Saturday, November 20, 2010

Review - The Girl Who Kicked the Hornet's Nest (Luftslottet som sprängdes)

During the course of this Swedish film trilogy, as the quality level has sharply declined, the one thing we've been able to rely on has been Noomi Rapace, whose star-making performance as Lisbeth Salander has often been the only element holding these shoddy productions together. Rapace is an actress who draws the viewers' attention at all times, bringing a quiet watchfulness and remoteness to her damaged, distrustful character, and making Lisbeth tough, resourceful and vulnerable as the role demands. Whenever Stieg Larsson's plot gets too silly – and it does get very silly – Rapace keeps the movie focused, providing it with a central protagonist who keeps us hooked on a deeper level than the flabby narrative can reach. All of which makes it utterly dismaying that the third and final film adapted from Larsson's Millenium Trilogy, The Girl Who Kicked the Hornet's Nest, gives its most prized asset so little to do. In fact, she spends most of this extremely long and utterly boring film sitting down.

Those who have followed the story up to this point will already know why Lisbeth is in such an inactive state. At the end of The Girl Who Played With Fire, she was shot, beaten and buried alive by her father (Georgi Staykov) and hulking half-brother (Micke Spreitz, still a ludicrous figure), before rising from beneath the earth like an avenging angel to attack her dad with a axe. The film closed with Lisbeth being carted away from the scene in an ambulance, and The Girl Who Kicked the Hornet's Nest picks up from that point, as she slowly recovers in hospital and finds out that she is facing a murder charge. Her only ally remains Mikael Blomkvist (Michael Nyqvist), the dogged investigative journalist determined to prove Lisbeth's innocence and to unmask the criminal conspiracy that wants to shut them both up.

This setup turns Lisbeth into a frustratingly passive figure, and the fact that she and Mikael are once more kept apart for the whole movie negates the relationship that was a key strength behind the series' first and best instalment, The Girl With the Dragon Tattoo. Without that tension between the likable, lovelorn writer and the mysterious loner, the subsequent two films have felt unbalanced and lethargic, which suggests that Niels Arden Oplev, director of the first picture, was wise to hand over the reins when he did. His successor Daniel Alfredson has completely failed to juice up the inferior material at his disposal with any kind of cinematic verve. Under his direction, The Girl Who Played With Fire and The Girl Who Kicked the Hornet's Nest have been drab and sluggish ordeals, and whenever Alfredson attempts to enliven matters with an action scene, he botches it through some desperately unimaginative staging (I groaned inwardly when a woman pushing a pram walked out in front of a speeding police car).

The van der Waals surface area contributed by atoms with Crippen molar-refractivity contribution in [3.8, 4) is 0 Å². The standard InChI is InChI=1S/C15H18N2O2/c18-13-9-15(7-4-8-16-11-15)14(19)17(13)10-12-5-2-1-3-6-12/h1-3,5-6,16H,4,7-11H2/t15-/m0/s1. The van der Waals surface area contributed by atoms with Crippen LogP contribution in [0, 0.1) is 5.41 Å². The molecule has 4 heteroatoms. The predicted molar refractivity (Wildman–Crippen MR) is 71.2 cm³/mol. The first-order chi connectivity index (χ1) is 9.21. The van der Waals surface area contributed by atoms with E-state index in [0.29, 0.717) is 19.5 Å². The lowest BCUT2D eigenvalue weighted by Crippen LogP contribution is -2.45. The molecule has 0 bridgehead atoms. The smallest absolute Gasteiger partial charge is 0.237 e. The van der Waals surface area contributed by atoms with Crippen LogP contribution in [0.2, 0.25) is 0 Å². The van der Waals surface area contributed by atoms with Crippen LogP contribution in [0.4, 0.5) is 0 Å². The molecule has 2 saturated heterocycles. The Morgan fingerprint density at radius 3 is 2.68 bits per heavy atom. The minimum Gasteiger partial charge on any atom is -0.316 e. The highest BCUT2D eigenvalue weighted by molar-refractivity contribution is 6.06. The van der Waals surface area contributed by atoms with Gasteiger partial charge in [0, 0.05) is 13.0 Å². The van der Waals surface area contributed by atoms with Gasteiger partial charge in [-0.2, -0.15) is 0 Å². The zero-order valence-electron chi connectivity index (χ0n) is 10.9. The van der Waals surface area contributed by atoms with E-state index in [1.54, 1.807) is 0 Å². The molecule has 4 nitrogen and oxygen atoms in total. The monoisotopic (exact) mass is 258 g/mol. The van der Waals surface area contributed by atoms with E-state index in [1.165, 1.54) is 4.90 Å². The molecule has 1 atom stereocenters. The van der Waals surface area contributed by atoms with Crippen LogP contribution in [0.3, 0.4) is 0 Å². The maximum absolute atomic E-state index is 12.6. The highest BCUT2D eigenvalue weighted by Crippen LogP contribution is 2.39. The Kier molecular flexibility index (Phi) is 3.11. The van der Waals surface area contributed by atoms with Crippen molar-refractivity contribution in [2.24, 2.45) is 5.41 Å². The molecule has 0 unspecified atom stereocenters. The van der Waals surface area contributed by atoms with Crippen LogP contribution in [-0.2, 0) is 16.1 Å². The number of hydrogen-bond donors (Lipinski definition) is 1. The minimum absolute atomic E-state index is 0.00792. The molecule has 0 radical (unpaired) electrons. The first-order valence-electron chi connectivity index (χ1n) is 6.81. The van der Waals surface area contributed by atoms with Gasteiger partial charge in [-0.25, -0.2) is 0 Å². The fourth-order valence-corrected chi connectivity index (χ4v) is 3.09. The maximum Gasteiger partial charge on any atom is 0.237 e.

Essentially, The Girl Who Kicked the Hornet's Nest is nonsense, and it's often quite distasteful nonsense, with the majority of male characters being potential rapists and paedophiles (Lisbeth is accused of harbouring "grotesque fantasies" at one point, which seems an apt description of the film). I found it impossible to maintain any interest in the film as it crawled towards its meaningless conclusion – even the comparatively enjoyable final ten minutes failed to suck me back in – and instead my thoughts turned towards the forthcoming American screen versions of Larsson's books. The Girl With the Dragon Tattoo (which is surprisingly being directed by David Fincher) is already in production, and depending on that film's success, the two sequels will surely follow. Will they provide a more consistently engrossing production, or will they be hobbled by the structural deficiencies and clumsy plot twists that are presumably ingrained in Larsson's novels? I have to say, I'm cautiously optimistic. The American films won't have the indelible presence of Noomi Rapace, but aside from that, there's room for improvement in every single department.